Delay in access
Eighty-five-year-old Janaki Devi of Dara Nagar village in Badaun district stands below the CFL bulb in her house, quite indifferent on the subject of electricity. Electric poles were raised near her house on the edge of the village 25 years ago. A Dalit by caste, Janaki Devi had thought that as soon as the wiring would be done, her house would be among the first in the village to get power. But the poles were not connected for several years and Janaki Devi lost her vision to cataract before her wish could be fulfilled.
“It was my desire to see a lit bulb in my house. I had seen electricity-powered lights only twice during my life—at a railway station and in Badaun town,” she says.
Tired of waiting for the government to do its job, the village began arranging diesel generators. The generators provide three hours of guaranteed electric supply every evening for Rs 100 a month. A few months ago, Dara Nagar was officially electrified with 35 of 350 households getting electricity from the government. According to a revision in the definition given in the Electricity Act, 2003, an electrified village is one where all public places, such as schools, health centres and panchayat offices, and 10 per cent of all households are connected to the grid. This means only one in 10 households needs to have electricity supply for the village to be considered officially “electrified”.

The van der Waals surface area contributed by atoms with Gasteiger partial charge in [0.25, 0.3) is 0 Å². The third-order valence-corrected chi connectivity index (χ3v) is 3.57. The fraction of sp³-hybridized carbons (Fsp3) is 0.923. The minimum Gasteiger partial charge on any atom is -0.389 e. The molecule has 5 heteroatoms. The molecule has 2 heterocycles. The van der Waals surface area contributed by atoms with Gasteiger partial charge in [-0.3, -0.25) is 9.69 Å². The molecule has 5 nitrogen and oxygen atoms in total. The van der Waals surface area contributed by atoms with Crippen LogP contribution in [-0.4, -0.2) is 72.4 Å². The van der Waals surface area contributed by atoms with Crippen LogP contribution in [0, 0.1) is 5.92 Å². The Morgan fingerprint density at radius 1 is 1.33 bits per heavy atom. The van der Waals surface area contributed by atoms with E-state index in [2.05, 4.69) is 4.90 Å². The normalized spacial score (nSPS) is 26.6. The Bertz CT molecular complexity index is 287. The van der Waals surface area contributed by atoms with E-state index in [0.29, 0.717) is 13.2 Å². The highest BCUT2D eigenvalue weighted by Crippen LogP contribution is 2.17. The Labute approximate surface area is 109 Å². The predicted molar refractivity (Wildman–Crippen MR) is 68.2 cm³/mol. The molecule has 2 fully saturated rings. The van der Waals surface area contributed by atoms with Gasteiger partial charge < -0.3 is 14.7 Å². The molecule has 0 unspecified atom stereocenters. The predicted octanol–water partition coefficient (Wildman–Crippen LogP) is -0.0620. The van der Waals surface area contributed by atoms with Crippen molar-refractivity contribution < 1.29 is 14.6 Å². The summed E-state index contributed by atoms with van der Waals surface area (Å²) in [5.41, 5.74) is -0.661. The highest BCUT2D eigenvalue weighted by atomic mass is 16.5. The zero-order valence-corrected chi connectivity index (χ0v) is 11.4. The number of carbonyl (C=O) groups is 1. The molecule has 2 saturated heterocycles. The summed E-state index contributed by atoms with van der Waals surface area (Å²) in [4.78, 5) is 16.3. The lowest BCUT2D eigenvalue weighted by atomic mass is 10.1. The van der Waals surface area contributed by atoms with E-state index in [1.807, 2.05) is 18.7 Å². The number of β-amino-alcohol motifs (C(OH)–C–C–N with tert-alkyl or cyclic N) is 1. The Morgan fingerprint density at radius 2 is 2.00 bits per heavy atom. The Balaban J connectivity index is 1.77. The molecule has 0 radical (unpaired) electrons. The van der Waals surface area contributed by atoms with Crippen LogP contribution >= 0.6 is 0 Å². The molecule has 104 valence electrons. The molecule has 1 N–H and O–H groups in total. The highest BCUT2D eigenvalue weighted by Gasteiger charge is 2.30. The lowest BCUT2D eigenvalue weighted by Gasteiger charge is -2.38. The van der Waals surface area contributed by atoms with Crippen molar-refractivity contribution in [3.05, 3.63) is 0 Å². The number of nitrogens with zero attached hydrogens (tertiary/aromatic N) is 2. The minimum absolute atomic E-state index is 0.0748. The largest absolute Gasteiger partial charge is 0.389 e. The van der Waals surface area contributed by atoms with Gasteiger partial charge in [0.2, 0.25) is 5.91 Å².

But residents prefer their private arrangements. “When we require electricity, it doesn’t come. The private generator is reliable. It comes on time and goes on time,” says Swaraj Mal Arya of the village.
Getting a government connection and electricity supply is a costly affair in villages. The official charge for an unmetered connection is Rs 1,400, but corrupt middlemen charge villagers up to Rs 3,500. “Even monthly charges vary from Rs 225 to Rs 250. They deduct more citing, other charges like service tax. We don’t argue as there is a threat of getting less power supply or services if we create a scene. They may even refuse to send mechanics in case of repairs,” says Kumar Ranjit Singh, village head of Karnpur.
Karnpur faces frequent faults in power supply. They don’t rely on the government for repairs, but instead collect funds to carry out their own repairs. “Last month, the transformer got damaged. I contributed Rs 1,500 and the rest was collected from others. Government mechanics come only after they are paid bribes,” says Singh. On paper, Karnpur is electrified, but a lot of work remains to be done.
The Narendra Modi-led government has set the target of 24x7 electricity for all rural households by 2019. On paper, Karnpur is electrified, but a lot of work remains to be done if all households are to get electricity. A few poles were constructed here last in 1995. This year in May, another 42 poles were proposed, of which only a few have been erected.